Once you put salt down, it doesn't go away. It washes off surfaces and accumulates in local lakes, streams and drinking water. You can keep sidewalks and driveways safe this winter while protecting our waters by following these simple steps:
Clear walkways and other areas before the snow turns to ice. The more snow you remove manually, the less salt you will have to use and the more effective it will be.
If you apply salt to pavement, aim for a pattern like this, leaving space between salt grains. A coffee mug full of salt is enough to treat a 20-foot driveway or 10 sidewalk squares. A hand spreader can help create this pattern.
When the pavement temperature is below 15 degrees, salt won't work. Switch to a different ice melter (like a blend) that works at a lower temperature, or use sand for traction.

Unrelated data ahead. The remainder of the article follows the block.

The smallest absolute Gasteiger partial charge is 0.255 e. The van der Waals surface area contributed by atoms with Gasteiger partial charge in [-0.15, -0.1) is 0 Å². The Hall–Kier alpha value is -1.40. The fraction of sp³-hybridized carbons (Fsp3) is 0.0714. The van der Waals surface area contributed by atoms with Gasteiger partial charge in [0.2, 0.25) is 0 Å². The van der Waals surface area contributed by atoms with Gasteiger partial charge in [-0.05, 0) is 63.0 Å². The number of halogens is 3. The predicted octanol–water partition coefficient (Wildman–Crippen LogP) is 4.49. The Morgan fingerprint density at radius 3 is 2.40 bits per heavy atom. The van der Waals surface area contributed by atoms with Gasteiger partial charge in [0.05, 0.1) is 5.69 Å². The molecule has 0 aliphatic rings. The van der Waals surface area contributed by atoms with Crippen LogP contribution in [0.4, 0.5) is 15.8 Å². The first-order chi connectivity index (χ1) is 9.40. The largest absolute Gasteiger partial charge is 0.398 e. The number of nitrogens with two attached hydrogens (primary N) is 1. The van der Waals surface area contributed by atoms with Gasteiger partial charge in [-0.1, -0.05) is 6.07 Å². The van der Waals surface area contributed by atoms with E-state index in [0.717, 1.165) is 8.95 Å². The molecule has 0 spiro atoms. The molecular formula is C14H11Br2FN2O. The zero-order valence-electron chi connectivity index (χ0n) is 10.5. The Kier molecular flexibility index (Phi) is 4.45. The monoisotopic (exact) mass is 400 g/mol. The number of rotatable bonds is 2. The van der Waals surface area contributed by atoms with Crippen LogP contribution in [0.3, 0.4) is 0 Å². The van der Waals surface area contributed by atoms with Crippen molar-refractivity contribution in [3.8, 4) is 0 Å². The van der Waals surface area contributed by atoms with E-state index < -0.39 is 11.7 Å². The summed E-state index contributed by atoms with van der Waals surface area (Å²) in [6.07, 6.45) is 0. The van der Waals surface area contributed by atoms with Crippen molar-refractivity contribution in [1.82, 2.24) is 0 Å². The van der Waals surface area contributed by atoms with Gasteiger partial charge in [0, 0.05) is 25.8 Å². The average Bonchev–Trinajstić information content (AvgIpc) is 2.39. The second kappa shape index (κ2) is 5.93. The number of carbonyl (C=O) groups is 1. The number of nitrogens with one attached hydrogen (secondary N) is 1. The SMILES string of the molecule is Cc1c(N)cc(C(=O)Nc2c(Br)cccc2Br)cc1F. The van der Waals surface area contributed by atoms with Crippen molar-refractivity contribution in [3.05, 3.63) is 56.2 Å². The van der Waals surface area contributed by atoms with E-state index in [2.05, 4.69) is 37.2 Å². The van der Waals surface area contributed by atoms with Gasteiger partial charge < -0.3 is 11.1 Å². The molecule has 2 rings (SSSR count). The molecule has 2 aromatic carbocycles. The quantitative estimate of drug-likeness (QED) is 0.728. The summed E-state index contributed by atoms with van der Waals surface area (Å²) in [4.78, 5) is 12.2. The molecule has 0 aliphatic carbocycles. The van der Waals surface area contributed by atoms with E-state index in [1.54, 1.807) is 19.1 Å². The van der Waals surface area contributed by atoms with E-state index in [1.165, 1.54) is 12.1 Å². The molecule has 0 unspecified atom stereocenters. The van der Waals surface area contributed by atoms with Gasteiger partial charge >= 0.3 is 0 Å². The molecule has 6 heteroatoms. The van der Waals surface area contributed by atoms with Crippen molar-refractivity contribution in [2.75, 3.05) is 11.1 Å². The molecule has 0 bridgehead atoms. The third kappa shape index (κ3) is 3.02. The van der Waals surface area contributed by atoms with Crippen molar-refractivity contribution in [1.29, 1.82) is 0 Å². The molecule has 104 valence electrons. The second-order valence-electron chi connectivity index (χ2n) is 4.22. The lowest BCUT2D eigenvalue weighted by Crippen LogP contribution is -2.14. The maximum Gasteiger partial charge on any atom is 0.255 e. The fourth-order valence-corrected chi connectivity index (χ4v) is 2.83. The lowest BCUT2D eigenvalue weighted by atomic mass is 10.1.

Stripes on roads before a storm are anti-icing. They show that your professional maintenance crew is concerned about safety and is saving money, time and protecting our environment!
Water softener salt ends up in local freshwater bodies. If your household softener uses more than 1 bag of salt per month, have a professional tune it up or replace it with a high-efficiency model.
That many tons permanently pollutes almost half a trillion gallons of Wisconsin's water.
WI Salt Wise thanks the stores below for posting WI Salt Wise signs in their locations this winter.
We appreciate their help getting the word out about smart winter maintenance!